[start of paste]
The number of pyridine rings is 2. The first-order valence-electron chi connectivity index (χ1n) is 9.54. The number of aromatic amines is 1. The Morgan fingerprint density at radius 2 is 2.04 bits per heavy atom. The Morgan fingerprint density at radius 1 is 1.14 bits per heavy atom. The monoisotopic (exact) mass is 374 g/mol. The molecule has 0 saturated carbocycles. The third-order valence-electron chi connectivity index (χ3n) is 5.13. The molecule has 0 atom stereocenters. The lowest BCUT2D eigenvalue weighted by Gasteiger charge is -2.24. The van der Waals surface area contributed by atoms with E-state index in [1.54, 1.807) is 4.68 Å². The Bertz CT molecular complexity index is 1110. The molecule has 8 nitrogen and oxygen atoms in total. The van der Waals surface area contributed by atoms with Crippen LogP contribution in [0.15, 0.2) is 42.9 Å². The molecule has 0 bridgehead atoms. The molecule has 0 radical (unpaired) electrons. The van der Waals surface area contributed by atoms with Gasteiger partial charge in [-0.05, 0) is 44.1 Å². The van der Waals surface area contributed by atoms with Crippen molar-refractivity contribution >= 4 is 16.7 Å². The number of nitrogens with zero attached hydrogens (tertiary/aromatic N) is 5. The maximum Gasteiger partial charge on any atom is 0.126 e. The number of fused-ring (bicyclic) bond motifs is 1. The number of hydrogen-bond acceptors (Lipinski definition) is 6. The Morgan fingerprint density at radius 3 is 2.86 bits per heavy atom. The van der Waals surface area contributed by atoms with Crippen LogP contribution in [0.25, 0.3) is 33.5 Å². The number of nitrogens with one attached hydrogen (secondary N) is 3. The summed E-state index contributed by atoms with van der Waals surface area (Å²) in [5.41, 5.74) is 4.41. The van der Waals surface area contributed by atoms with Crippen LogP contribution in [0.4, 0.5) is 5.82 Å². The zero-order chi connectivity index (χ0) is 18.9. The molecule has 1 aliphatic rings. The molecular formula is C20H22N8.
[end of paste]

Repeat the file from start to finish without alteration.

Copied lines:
The number of pyridine rings is 2. The first-order valence-electron chi connectivity index (χ1n) is 9.54. The number of aromatic amines is 1. The Morgan fingerprint density at radius 2 is 2.04 bits per heavy atom. The Morgan fingerprint density at radius 1 is 1.14 bits per heavy atom. The monoisotopic (exact) mass is 374 g/mol. The molecule has 0 saturated carbocycles. The third-order valence-electron chi connectivity index (χ3n) is 5.13. The molecule has 0 atom stereocenters. The lowest BCUT2D eigenvalue weighted by Gasteiger charge is -2.24. The van der Waals surface area contributed by atoms with E-state index in [1.54, 1.807) is 4.68 Å². The Bertz CT molecular complexity index is 1110. The molecule has 8 nitrogen and oxygen atoms in total. The van der Waals surface area contributed by atoms with Crippen LogP contribution in [0.15, 0.2) is 42.9 Å². The molecule has 0 bridgehead atoms. The molecule has 0 radical (unpaired) electrons. The van der Waals surface area contributed by atoms with Gasteiger partial charge in [-0.05, 0) is 44.1 Å². The van der Waals surface area contributed by atoms with Crippen molar-refractivity contribution >= 4 is 16.7 Å². The number of nitrogens with zero attached hydrogens (tertiary/aromatic N) is 5. The maximum Gasteiger partial charge on any atom is 0.126 e. The number of fused-ring (bicyclic) bond motifs is 1. The number of hydrogen-bond acceptors (Lipinski definition) is 6. The Morgan fingerprint density at radius 3 is 2.86 bits per heavy atom. The van der Waals surface area contributed by atoms with Crippen LogP contribution in [0.25, 0.3) is 33.5 Å². The number of nitrogens with one attached hydrogen (secondary N) is 3. The summed E-state index contributed by atoms with van der Waals surface area (Å²) in [5.41, 5.74) is 4.41. The van der Waals surface area contributed by atoms with Crippen LogP contribution in [0.4, 0.5) is 5.82 Å². The zero-order chi connectivity index (χ0) is 18.9. The molecule has 1 aliphatic rings. The molecular formula is C20H22N8.